Following the review of Richard Welsh’s program, FRANK THE FLEA, in the April issue, we have received quite a few ‘home grown’ programs for review. Maybe something is starting...


Antony Bailey is ASTRAL SOFTWARE, and he’s asked us to take a look at SUPERNOVA. In the game you take on the role (or should that be roll?) of a round ball creature — The Really Odd Bio-Organism Thingy. You’ve been on holiday, staying at the SUPERNOVA hotel and now can’t pay the bill. It’s time to raise some cash to give the hotel management so they’ll let you go home... Full review next issue

Money for Nothing

MONEY FOR NOTHING is just one of two games on offer from Paul Stockley, who hasn’t got a name for his software house yet but has turned in a neat MONTY ON THE RUN type game, backed up by a version of the classic Centipede game


Quite a few people shared our view that Frank The Flea was an interesting, value for money game — despite the fact that the review clearly stated that copies were only available direct from Megasoft on payment of £1.00 plus post and packing, Auntie Aggie fielded some twenty five orders in her department. Not bad going for a brand new software house!

Conversations with SIMON GOODWIN who lives in TECH TIPS and with DEREK BREWSTER our adventure reviewer set the old cogs whirring — both Simon and Derek quite often receive ‘home grown’ programs in their mailbags despatched from CRASH Towers, and every now and again some thing worthy of a closer look pops up.

Running a small software house when you’re on your own isn’t easy — as the interview with Stewart Green of Data Design Systems in the May issue revealed. There’s so much to do: actually writing the program isn’t the end of the process by any means — there’s inlays to produce, duplication to arrange, sales to make and, hopefully, cash to bank!


SKY SEARCH accompanies JET-SET SPIDERY on one cassette from SPIDERSOFT — the outfit run by Thomas Albrighton down Birmingham way. Just sneaked in the office in time to be snapped by ace lensperson Cameron Pound, who reports they’re interesting...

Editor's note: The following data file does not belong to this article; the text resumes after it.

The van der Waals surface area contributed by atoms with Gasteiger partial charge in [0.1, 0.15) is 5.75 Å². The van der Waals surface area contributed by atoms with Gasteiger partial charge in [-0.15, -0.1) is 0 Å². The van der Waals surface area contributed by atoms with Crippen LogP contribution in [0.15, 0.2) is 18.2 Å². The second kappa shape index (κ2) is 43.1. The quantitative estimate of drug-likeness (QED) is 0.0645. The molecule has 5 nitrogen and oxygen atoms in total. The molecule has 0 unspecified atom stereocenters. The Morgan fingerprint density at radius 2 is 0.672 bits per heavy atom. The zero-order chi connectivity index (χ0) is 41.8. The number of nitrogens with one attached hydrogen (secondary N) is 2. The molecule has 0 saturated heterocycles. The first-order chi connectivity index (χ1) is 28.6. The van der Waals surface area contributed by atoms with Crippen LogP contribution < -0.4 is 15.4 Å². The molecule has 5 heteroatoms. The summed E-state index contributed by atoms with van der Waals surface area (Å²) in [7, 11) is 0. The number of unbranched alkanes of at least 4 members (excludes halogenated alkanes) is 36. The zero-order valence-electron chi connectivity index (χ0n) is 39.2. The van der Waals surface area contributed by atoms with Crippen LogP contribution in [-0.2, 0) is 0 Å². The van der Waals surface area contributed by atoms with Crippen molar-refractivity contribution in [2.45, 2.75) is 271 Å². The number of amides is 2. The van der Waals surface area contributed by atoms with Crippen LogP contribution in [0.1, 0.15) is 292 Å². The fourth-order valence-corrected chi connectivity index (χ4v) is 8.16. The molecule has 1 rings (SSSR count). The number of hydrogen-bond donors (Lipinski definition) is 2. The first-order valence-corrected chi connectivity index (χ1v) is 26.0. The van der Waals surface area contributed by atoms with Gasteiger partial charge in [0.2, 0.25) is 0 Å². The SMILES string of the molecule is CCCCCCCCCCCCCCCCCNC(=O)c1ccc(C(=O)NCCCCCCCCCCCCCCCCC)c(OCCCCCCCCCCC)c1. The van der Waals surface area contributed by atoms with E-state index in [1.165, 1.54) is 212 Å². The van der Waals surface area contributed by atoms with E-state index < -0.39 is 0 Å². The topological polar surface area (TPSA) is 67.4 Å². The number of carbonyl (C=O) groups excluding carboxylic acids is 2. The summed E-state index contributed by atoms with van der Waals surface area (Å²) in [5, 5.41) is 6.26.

Jet-Set Spidery


The whole software industry first began with Do-It-All-Yourself outfits, often operating from the the Front Room where all the duplication and packaging went on and early ZX Microfairs were full of folks selling their own home-produced wares.

Some of these people have made their money, left the software marketplace and gone on to pastures new. Others have carried on, forming proper businesses, hiring staff and getting bigger and better. But, in a way, the market has turned full circle now, and it is dominated by large commercial concerns who produce expensive products backed with large advertising budgets and professional sales teams, dealing with the High Street shops and distributors.

It’s not easy to break into selling your own software today — and with the advent of large companies who work to commercial margins there’s almost certainly quite a few decent programs out there that only ever get sold to friends, relatives and people in the street.


We thought it would be a nice idea to give wider exposure to some of the up and coming software authors who have yet to get a game published on a fully commercial basis, and who knows — one day there might even be scope for a budget price compilation of the best of the little proggies that never quite make it to market.

Derek Brewster gets a lot of Quilled programs in his post, and regularly receives letters from readers asking how to go about writing adventure games, and the design of a good adventure game for the Spectrum is a regular topic in SIGNPOST. By the time you read this, our beloved Dec Martened Editor will have zoomed up the motorway to persuade Derek to put together a feature on designing adventure games and programming them — either straight from the keyboard or via The Quill, Graphic Adventure Creator or another suitable utility. Would be adventure writers, look out for that one!

On the TECH TIPS front, Simon Goodwin reckons the range of ‘serious’ software in the shops is severely limited by commercial considerations. There’s not much money to be made selling specialist material through the conventional and he feels that there must be lots of utility software out in the wide world that is worthy of a larger audience. He’ll be explaining the type of ‘minority interest’ utility software that could be covered in TECH TIPS next issue, so if you have a whizzo routine that serves a useful purpose (other than Centigrade to Fahrenheit or hex to decimal converters and so on) Simon would be interested to hear from you.


Don’t panic as you read this! We’re certainly not going to break with tradition and start publishing listings — but if you have any ideas on how we should go about encouraging some less major programs out of the woodwork, don’t hesitate to get in touch.

Next month in HOME GROWN SOFTWARE we’ll take a closer look at the programs we’ve already received.

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